Sunday, June 23, 2024

Tan tana tan: How I learnt to stop gritting my teeth and love a Judwaa song

(Wrote a version of this for my Economic Times column)

Earworms slither in mysterious ways. During a recent cine-club discussion that could be described as classy (if not outright highbrow), my friend Tipu – a man of such learning and refinement that he would bunk school to watch Tarkovsky films – shared a five-second video. It was part of the “Tan Tana Tan” song from David Dhawan’s 1997 Judwaa (a film Tarkovsky never lived to see, though I like to imagine he shook a leg to Disco Dancer tunes in the early 1980s like all other Russians). The clip in question had the “Chalti hai kya nau se baarah” line, and was probably in response to someone on the group mentioning show timings of yore.

And I was sucked right in. I must have listened to the entire song a few dozen times between then and now – and just as importantly, watched the scene which has two Salman Khans performing a series of increasingly manic dance steps in accompaniment with (mostly) Karisma Kapoor and Rambha. I loved the tune, the rhythm, the lyrics with their evocation of distant old-world memories like iced Mangola, but also the mad visuals: the audacity of it, the crass maleness, the Salman-ness, and the fantasy scenes in the police station where Anupam Kher and other cops are both moral-policing and dancing along rambunctiously (because multiple possibilities can co-exist in this sort of sequence).

I also love how politically incorrect the scene is, from the pelvic thrusts to the suggestion, in the lyric “Samajh na mujhko aisa waisa / Mere batuwe mein hai paisa”, that the girl can only be interested in the guy for his money and his ability to show her a good time – and how this lowest-common-denominator approach, which might be triggering to some viewers, can capture broad emotional truths about the human experience. (The scene where Salman sings “Gupchup pyaar karenge yaara”, and backup dancers suggestively bounce his and Karisma’s “chairs” up and down, reminds me of two of my amorous adventures in a dark film hall, twenty years apart – including one in the sophisticated confines of an India International Centre auditorium mostly populated by snoring octogenarians. We non-tapori types also do these things when the old hormones kick in.)

Now, some back-story: I have never watched Judwaa. I missed it when it came out because I was on a self-imposed exile from Hindi cinema at the time (though, as it happened, I let some friends take me for a hall viewing of another Salman film of the period, Pyaar Kiya toh Darna Kya). However, I did once have a bad relationship with Judwaa’s most popular songs – long before I knew which film they were from. Sometime in early 1997, “Tan Tana Tan” and “Oonchi hai Building” became much more traumatising earworms, keeping me up nights.

For one reason or another, 1996-97 was a period of very scant film-viewing for me, with weeks often passing without watching anything except for music videos and Tendulkar innings – but in the midst of that barren time I was awake, gritting my teeth, while a bunch of boisterous young men in the flat downstairs played those songs on loop. At first the music was catchy enough, but as the same two numbers wore on and on, with the repeated “lift teri bandh hai” and “mudh ke dekh mujhe doobara” and the whoops and shrieks, it seemed to confirm everything about Hindi cinema being a universe I had left behind.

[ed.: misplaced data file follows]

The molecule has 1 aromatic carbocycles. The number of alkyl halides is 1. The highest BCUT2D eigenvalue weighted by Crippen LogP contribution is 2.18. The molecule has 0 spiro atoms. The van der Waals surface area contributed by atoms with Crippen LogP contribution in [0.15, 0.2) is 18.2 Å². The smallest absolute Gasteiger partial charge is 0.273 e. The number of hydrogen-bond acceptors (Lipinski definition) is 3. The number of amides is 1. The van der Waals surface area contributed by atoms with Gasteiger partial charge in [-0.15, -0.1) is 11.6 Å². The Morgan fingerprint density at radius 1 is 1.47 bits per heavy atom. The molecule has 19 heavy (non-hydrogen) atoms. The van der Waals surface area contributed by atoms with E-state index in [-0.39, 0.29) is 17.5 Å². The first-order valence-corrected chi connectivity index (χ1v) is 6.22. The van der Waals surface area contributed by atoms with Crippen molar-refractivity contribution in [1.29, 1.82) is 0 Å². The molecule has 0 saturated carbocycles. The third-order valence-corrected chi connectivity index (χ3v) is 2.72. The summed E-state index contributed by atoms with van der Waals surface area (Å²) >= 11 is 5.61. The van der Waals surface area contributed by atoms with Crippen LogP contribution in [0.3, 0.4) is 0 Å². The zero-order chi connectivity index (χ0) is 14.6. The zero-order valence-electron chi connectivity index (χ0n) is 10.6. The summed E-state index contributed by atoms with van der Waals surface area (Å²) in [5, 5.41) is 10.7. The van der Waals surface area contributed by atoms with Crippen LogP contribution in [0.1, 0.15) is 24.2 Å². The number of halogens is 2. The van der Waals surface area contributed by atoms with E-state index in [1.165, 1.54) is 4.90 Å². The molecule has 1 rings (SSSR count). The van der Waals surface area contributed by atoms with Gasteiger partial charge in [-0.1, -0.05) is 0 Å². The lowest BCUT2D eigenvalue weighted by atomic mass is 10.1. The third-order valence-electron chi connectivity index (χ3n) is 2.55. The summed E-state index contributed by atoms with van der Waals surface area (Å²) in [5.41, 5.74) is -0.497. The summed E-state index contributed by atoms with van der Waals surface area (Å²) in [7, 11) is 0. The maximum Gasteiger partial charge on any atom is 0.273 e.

Nearly three decades later, some members of that rowdy family still move in and out of the downstairs flat – which has been the subject of property disputes and bad blood – and when I see the older versions of those men, now in their fifties, speaking rudely on the phone or even smacking a driver who has moved too close to their parking space, it’s easy to peg them as stereotypes of the Salman/bad-boy fan. To shake one’s head at the toxic behaviour of a “Bhai” enthusiast.

But that is a simplistic way of looking at fandom, and there doesn’t have to be a personality match of that sort. After my return to Hindi cinema from the wilderness, I have been a Salman fan myself in phases, via such films as Jaanemann or Bajrangi Bhaijaan or Mujhse Shaadi Karogi. And before that, there was my mother, unfailingly egalitarian. She kept the faith during that much-maligned decade when I wasn’t watching Hindi films, and was a huge Govinda-David Dhawan buff in particular who loved madcap humour, even if it tilted towards the off-colour: she would furrow her brow a little at 1990s songs like “Sarkailo Khatiya” while also enjoying them.

What I learnt from her, more than anything else, is to not be ashamed of what you love, if it has genuinely touched something in you or lit up some of your indecipherable synapses. And now, after all these years, when I get little glimpses of the things I had once cut myself off from – but which she engaged with – I think again of how many different ways there are of being a movie-buff, or a consumer of the “popular”. And how easy it is, despite your stated likes, dislikes, principles or triggers, to be drawn back into something that can be nourishing and meaningful by virtue of being fun. For many of us, the lift to massy films and massy songs is never quite “bandh”.

No comments:

Post a Comment